Author(s): Bax BD, Chan PF, Eggleston DS, Fosberry A, Gentry DR,
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Abstract Despite the success of genomics in identifying new essential bacterial genes, there is a lack of sustainable leads in antibacterial drug discovery to address increasing multidrug resistance. Type IIA topoisomerases cleave and religate DNA to regulate DNA topology and are a major class of antibacterial and anticancer drug targets, yet there is no well developed structural basis for understanding drug action. Here we report the 2.1 A crystal structure of a potent, new class, broad-spectrum antibacterial agent in complex with Staphylococcus aureus DNA gyrase and DNA, showing a new mode of inhibition that circumvents fluoroquinolone resistance in this clinically important drug target. The inhibitor 'bridges' the DNA and a transient non-catalytic pocket on the two-fold axis at the GyrA dimer interface, and is close to the active sites and fluoroquinolone binding sites. In the inhibitor complex the active site seems poised to cleave the DNA, with a single metal ion observed between the TOPRIM (topoisomerase/primase) domain and the scissile phosphate. This work provides new insights into the mechanism of topoisomerase action and a platform for structure-based drug design of a new class of antibacterial agents against a clinically proven, but conformationally flexible, enzyme class.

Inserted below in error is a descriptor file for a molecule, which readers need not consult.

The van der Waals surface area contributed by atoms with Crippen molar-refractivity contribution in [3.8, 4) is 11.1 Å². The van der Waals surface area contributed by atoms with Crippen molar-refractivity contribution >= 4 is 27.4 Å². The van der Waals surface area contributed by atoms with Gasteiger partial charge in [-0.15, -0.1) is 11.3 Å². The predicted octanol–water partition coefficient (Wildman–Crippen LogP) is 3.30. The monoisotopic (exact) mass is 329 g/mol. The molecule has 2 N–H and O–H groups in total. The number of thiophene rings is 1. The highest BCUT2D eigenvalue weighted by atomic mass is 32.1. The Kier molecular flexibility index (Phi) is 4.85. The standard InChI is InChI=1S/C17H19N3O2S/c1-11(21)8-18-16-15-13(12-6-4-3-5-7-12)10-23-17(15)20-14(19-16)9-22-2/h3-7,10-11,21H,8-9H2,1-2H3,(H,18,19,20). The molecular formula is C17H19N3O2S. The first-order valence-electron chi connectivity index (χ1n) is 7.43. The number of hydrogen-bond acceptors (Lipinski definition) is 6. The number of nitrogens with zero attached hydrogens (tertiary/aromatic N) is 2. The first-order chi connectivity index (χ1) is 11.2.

This article was published in Nature
and referenced in Organic Chemistry: Current Research